Alataua group accompanies traditional leaders for ta’alolo
APIA (Samoa News) —American Samoa made its traditional gift presentation late Friday afternoon (June 1, Samoa time) as part of Samoa’s Golden Jubilee Celebration at the “Malae o Ti’afau” in downtown Apia. The gift presentation followed an afternoon of colorful cultural performances of siva and pese.
Just after 5:30p.m. the Alataua County group of 200 members accompanied some of the territory’s traditional leaders as they carried out the Samoan “ta’alolo” or the traditional gift presentation with the group’s orator, American Samoa chief Malemo Tausaga, who restated that despite their different political affiliations, the two Samoas are one.
Malemo expressed sincere thanks to the Samoa government and its people for American Samoa’s invitation — for the governor and village groups — to take part in the Jubilee celebration.
Samoan Affairs deputy secretary Nanai Afuola then addressed the gathering in traditional Samoan language before the gift presentation got underway with the traditional “sua” for the Samoa government.
This followed the various gifts from Gov. Togiola Tulafono and American Samoa and among the gifts was US$10,000 — counted out in 100 dollar bills as 100 members of the group presented them.
Specific gifts were given to the Head of State, US$3,000 and the Prime Minister, US$2,000 — along with traditional fine mats. The minister who conducted the opening church service was presented with US$300 and other items.
American Samoa ended its gift presentation with the ‘taualuga’ dance performed by First Lady Mary Ann Tulafono, accompanied by others, including the governor and Congressman Faleomavaega.
Earlier in the day, more than 150 groups, making up some of the thousands of people, gathered early Friday morning to await the arrival of VIPs, guests and dignitaries for the celebration. Students from various schools in the country started arriving at the malae around 3a.m. or 4a.m.
On an overcast day in 1962, the New Zealand flag and the Samoan flag which had flown side-by-side at Ti’afau since 1948 were lowered by then New Zealand Prime Minister Hon. Keith Holyoake (NZ flag) and Samoan Prime Minister Fiame Mata’afa Faumuina Mulinu’u II (Samoan flag), according to the country’s history provided by the government.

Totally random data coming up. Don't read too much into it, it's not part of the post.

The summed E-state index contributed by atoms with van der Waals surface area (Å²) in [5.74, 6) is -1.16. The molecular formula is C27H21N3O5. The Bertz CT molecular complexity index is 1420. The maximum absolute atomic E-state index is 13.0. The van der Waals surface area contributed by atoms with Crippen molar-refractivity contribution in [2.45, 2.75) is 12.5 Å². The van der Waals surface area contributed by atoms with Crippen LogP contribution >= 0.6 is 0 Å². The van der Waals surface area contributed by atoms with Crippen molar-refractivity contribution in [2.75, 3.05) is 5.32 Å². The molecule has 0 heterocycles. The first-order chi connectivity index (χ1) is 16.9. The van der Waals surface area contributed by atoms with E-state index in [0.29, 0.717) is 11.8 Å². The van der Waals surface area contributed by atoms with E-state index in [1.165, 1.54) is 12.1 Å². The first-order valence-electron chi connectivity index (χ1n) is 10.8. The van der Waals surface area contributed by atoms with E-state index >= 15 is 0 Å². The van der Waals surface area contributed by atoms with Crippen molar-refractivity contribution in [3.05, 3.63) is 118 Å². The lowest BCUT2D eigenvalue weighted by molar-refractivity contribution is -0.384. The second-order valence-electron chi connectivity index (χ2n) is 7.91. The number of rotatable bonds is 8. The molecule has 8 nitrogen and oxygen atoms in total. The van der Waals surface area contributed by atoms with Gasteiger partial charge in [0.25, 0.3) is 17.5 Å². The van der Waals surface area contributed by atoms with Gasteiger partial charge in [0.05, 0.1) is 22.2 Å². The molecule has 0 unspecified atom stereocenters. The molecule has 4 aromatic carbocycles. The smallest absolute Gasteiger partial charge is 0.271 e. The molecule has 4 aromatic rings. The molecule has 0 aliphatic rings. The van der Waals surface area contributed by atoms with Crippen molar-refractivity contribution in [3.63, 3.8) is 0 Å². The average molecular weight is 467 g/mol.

Joint Heads of State Malietoa Tanumafili II and Tupua Tamasese Mea’ole then raised the lone Samoan flag to the apex of the flag pole signaling the birth of the Independent State of Samoa, which was the first Pacific island country to gain independence.
On a sunny morning on June 1, 2012, the official flag raising ceremony got under way just after 7a.m. at the Malae o Tiafau with the arrival of Samoa’s Head of State, Tui Atua Tupua Tamasese Efi, who delivered his Independence Day address calling this year’s celebration an historic one for Samoa, saying that “Samoa, is not government - Samoa is family and brotherhood.”
“From the first of June last year, we as a country and as a people began to prepare ourselves, mentally, physically, spiritually, and resource-wise for this day,” he told the gathering in a five hour ceremony broadcast live on radio and television, which included a live television feed to neighboring American Samoa. “This is a momentous day in the history of our country. Today is the 50th anniversary...the birth of our nation, the Independent State of Samoa.”
“Today, we come together from far and wide, as children and friends of Samoa, to take pause, bear witness, reflect on and share in the maturity of our nation,” he said.
“Today, we are a grateful and a proud nation,” he said and spoke about the birth of the nation, following its struggle to gain independence with the later support of the New Zealand government. He recalled what he described as an “historic moment” 10 years ago, when New Zealand Prime Minister Helen Clarke “came to Samoa to say on behalf of her government and people ‘we recognize the wrong of our early administration and we are sorry’.”
The “power” of her gesture and her words “will live on in our hearts,” he said. The Head of State also acknowledged the “good leadership” of past prime ministers and heads of state. He recalled briefly some of the issues faced by Samoa during its Fifty-years since independence and cited the most recent one, which was the 2009 tsunami that killed more than 100 people in Samoa.
Another part of recent history for Samoa dealt with sports, such as the country’s Manu Samoa rugby team and weightlifting team. The country has also twice hosted successful South Pacific Games.
As part of the 50th anniversary, he said the government offers amnesty to 35 prisoners. (The government provided no other details)
“In our remembrance, we forgive, we acknowledge, we are thankful and we celebrate in unity our independence as a nation,” he said.
Following his address was the official flag raising followed by the country’s national anthem.
Thereafter was a pass-in-review, or parade, which lasted for about three hours.
Samoa News will have more updates on the celebration when more information becomes available.
Samoa News reporter Fili Sagapolutele contributed to this report from Pago Pago, American Samoa.
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